Gabriel Stargardter

Multiple endings in ‘Troilus and Criseyde’.

•    J.S.P. Tatlock says that on first impressions the Christian conclusion to the poem is ‘sudden and arbitrary’, adding that Chaucer ‘tells the whole story in one mode and ends in another.’

•    However, certain critics, among them C.S. Lewis, argue that Chaucer’s treatment of an inherent medieval contradiction, namely, that a secretive code of courtly love exists side by side with a brand of Christian orthodoxy that seeks to defame such clandestine sexual realities, is constantly in evidence throughout the poem. Thus, the pagan Trojans and Greeks provide the perfect cover for a contemporary criticism of 14th century sexual hypocrisy.

•    Nonetheless, early on Criseyde warns Troilus of her understanding of earthly as opposed to spiritual realities: ‘trewely, for aught can I espie,/ Ther is no verray weele in this world heere.’

•    Certainly Troilus is given an insight into otherworldly pleasure through his love for Criseyde but ultimately the narrative warns against searching for spiritual fulfilment whilst still on earth. We are led to conclude that spiritual fulfilment is only possible with God in heaven: ‘O yonge fresshe folks, he or she,/ In which that love up groweth with youre age,/ Repeyreth hom fro worldly vanyte,/ And of youre herte up casteth the visage/ To thilke God that after his ymage/ Yow made and thynketh al nys but a faire,/ This world that passeth soone as floures faire.’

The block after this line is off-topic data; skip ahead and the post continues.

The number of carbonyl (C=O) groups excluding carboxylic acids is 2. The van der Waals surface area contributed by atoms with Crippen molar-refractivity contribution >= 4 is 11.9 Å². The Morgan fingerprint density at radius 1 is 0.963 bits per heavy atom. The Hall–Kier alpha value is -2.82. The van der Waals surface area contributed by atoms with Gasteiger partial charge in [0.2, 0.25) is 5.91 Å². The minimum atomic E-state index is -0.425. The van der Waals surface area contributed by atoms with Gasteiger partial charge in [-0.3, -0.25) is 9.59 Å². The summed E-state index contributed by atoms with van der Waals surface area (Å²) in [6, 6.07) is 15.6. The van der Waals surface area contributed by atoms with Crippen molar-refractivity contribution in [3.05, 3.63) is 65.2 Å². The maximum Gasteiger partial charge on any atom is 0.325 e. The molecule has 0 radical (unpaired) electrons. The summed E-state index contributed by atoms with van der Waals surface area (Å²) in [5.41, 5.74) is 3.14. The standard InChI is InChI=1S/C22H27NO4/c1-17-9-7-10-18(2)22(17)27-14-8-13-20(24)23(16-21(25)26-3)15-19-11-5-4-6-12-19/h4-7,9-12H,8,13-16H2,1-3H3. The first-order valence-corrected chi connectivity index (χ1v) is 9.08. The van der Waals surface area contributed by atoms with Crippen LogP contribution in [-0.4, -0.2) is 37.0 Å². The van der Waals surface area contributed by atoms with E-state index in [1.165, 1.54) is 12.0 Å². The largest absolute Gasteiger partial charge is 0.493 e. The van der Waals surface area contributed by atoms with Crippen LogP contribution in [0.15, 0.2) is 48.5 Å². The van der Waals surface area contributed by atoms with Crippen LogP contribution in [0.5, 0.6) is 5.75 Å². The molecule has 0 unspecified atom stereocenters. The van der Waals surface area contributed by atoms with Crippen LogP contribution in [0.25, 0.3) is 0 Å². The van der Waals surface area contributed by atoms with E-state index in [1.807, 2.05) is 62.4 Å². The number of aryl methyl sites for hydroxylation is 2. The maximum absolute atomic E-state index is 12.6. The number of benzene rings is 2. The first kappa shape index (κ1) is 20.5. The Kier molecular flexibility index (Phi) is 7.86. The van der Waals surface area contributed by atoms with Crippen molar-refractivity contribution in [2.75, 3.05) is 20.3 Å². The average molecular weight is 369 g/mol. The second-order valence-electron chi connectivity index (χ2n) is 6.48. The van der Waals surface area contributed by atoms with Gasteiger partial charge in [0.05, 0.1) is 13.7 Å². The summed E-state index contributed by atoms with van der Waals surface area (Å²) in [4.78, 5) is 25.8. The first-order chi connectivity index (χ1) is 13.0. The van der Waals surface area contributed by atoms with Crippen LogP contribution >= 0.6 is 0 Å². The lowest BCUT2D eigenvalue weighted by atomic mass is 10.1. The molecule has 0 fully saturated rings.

•    However, although the narrator calls worldly love vain, an Augustinian conclusion can also be reached in which worldly love, originating as it does from God, is complementary to the spiritual love that can be achieved in the next world alongside God.

•    Certainly, the Christian background to the poem’s composition cannot be overlooked and thus certain critics such as Alan Gaylord believe that the poem is ‘firmly rooted in [both] Christian doctrine and Boethian philosophy’, concluding that ‘the tragedy of Troilus is in an extreme form, the tragedy of every mortal sinner.’

•    As we delve deeper into the poem, we come to see that the whole poem relies on a delicate relationship between the Christian notion of ‘free will’ and the more Pagan sense of fate, Fortune, or predestination.

•    Thus, at the beginning of Book 5, Chaucer tells us ‘Destinee’ sent Criseyde to the Greek camp but it is only by her own free will and the necessity for survival that she betrays Troilus for Diomede.

•    Similarly Troilus does not lack free will but does not employ it well. He seems keen to deny it to himself, constantly overruling the possibility of eloping with Criseyde.

•    Ultimately the Christian God is viewed as a symbol of constancy in comparison with the betrayal of Criseyde whose only fate is to be used as a symbol of the inconstant female.